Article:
Recently, I was fortunate enough to teach a class on Indian Spices to a bunch of very enthusiastic participants! It was such a fun class to teach. After sharing my knowledge of the various Indian spices with everyone, they made a curry in class and were confident enough to experiment with the spices at home too.
Here’s a couple of photos from the class. Some photos are courtesy of the participants.
A sample of spices
Conjuring up this dish brings back fond memories of living in a highrise apartment in Jersey City, right along the Hudson River. The whiff of the nigella seeds toasting in oil, reminds me of floating blocks of ice gliding across the river in front of me as I peered out of the large windows framing the Manhattan skyline.
Usually in the evening, with my pots simmering away in my awesome little kitchen – I’d sit near the window and gaze across the river into the city, waiting patiently for my husband to come home. Now, now, don’t get carried away with your imagination, it was not like an Indian movie…and I was surely not wearing a sari. Well not on that day anyway ;) Continue reading
Moroccan Sausage Rolls have become an all time favorite in my household. My first encounter with these moist, crumbly and crunchy lamb sausage rolls was at Bourke Street Bakery in Sydney, Austrialia. Literally, one bite into these delectable goodies and I was hooked, I know, I know it does seem rather cliche but really they were sooooo damn good!
The harissa, a moroccan spice blend, in this recipe gives the sausage roll a warm bite and the added raisins, a gentle sweetness. I cheated a bit in this recipe, yes I did, and bought a jar of harissa instead of making it from scratch as stipulated in the original recipe… and they taste just as good. I would sincerely suggest you try this recipe, you’re going to thank me you did cause these crunchy puffs of savory goodness are so worth it!
My love for ‘meat pies’ ignited when I was a wee little one. My mum made delicious chicken pies that I loved dunking into ketchup, then and now too. Another favorite, was the ever popular ‘steak pie‘ a local favorite in Zimbabwe. Every cafe claimed to have the best steak pie. My favorite was a little cafe near my home in Harare – they made a flaky, buttery pastry that housed the juiciest chunks of beef, dotted with fat, in a peppery sauce. Alas, the bakery is no more but I’m left with fond memories of peering through the glass counter and salivating at the glory that laid before me.
Hello there my Dear Readers and Fellow Bloggers!
I know its been a while since I posted anything… I’ve just been busy soaking up the summer and its bounty with my family who was visiting from Zimbabwe and being spoilt rotten by them too.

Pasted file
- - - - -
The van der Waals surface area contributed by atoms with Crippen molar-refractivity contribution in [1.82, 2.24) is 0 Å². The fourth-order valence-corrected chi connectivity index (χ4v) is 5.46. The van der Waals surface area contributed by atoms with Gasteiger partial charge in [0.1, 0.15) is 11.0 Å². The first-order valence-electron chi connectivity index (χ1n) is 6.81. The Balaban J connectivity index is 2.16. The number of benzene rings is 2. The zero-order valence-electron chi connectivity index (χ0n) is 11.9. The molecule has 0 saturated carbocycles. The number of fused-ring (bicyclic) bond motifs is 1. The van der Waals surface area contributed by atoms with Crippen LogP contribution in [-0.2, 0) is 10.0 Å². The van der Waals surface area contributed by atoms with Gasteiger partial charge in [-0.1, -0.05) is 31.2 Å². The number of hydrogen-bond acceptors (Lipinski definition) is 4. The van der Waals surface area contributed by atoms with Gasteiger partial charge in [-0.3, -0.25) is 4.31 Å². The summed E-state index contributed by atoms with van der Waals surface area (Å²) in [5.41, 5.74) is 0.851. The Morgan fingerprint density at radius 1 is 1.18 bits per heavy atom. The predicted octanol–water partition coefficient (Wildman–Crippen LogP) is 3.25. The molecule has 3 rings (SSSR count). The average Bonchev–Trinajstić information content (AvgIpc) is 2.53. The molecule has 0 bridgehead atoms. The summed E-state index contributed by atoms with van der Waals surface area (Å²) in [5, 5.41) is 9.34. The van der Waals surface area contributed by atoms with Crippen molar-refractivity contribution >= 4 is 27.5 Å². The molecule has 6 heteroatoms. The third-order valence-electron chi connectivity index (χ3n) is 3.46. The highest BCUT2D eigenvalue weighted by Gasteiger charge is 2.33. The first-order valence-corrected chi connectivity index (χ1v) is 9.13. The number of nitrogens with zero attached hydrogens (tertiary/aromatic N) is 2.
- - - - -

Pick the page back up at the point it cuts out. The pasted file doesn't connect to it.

I am so obsessed with sun ripened tomatoes right now that it’s almost crazy! I don’t seem to be getting enough of them. They taste great in a simple bread and butter sandwich sprinkled with freshly ground pepper and sea salt (my mum’s favorite) or served with mozzarella and drizzled with a fruity olive oil (my sister’s favorite) or cut thickly and quickly fried in ghee and served alongside a sunny side up egg (my dad’s favorite) – you get the picture!
Anyway, I would like to share with you my upcoming classes for the Fall. I do hope that for those who do live close to the Twin Cities would give it a bash!
Here we go – the following Classes for this Fall.
Indian Spices 101
I, recently, was kindly nominated my first award by Hotdish. I humbly accept her nomination and am truly happy to be part of the wonderful blogosphere of food writers. Thank you! If you haven’t already, you may want to take a peek at HotDish’s Blog. I enjoy reading her posts, as she focuses on a single dish she has eaten at a particular restaurant on her many travels. Go on take a look… you won’t be disappointed.
Dhokri is my comfort food… I ate a lot of it whilst growing up and could count on there being a plateful of dhokri at any given event. Apart from being a delicious mouthful Dhokri does make for the perfect finger food. The lemony yellow snack would shine away as if peeking out from behind a cloud – heavy with rain. The tangy sponginess accompanied by the snappy crunch of the sesame seeds, laced with the herby aroma of the cilantro will have you salivating unapologetically.
Dhokri is a slightly spicy and tangy savory snack mostly made in Gujarati homes. It has the texture of a light sponge cake. The bulk of the recipe is made with chickpea flour and the dough is tied with either buttermilk or yogurt, along with several spices and left to ferment overnight. It’s then steamed in trays, cooled, cut and garnished with fresh cilantro, sesame and black mustard seeds. It does seem kind of daunting at first, but believe me once you get the hang of it, it’s ‘putsy peasy’. Continue reading
Gulgullas stuffed with cherries and chocolate
Summer is zooming by and I’m struggling to hold onto it’s tail strings. Ramadan is almost over and a single Ramadan celebratory food post has not appeared on Fortheloveofghee. A friend suggested a Ramadan post at the beginning of the month, which I was all for… well… in my head anyway!
So with out further ado and less than a week before Eid, heres a recipe you can indulge on in the next few days. My recipe for gulgoolas, a fried sweet fritter, is eaten at the beginning of the meal after breaking fast with a glass of milk and fresh dates.
Gulgoolas are usually made sans the Cherries and Dark Chocolate, but I just couldn’t help myself…what?? with all the fresh cherries practically being thrown at me at the grocery store and my kids eternal craving for chocolate… I just had to succumb to what the season was offering… Continue reading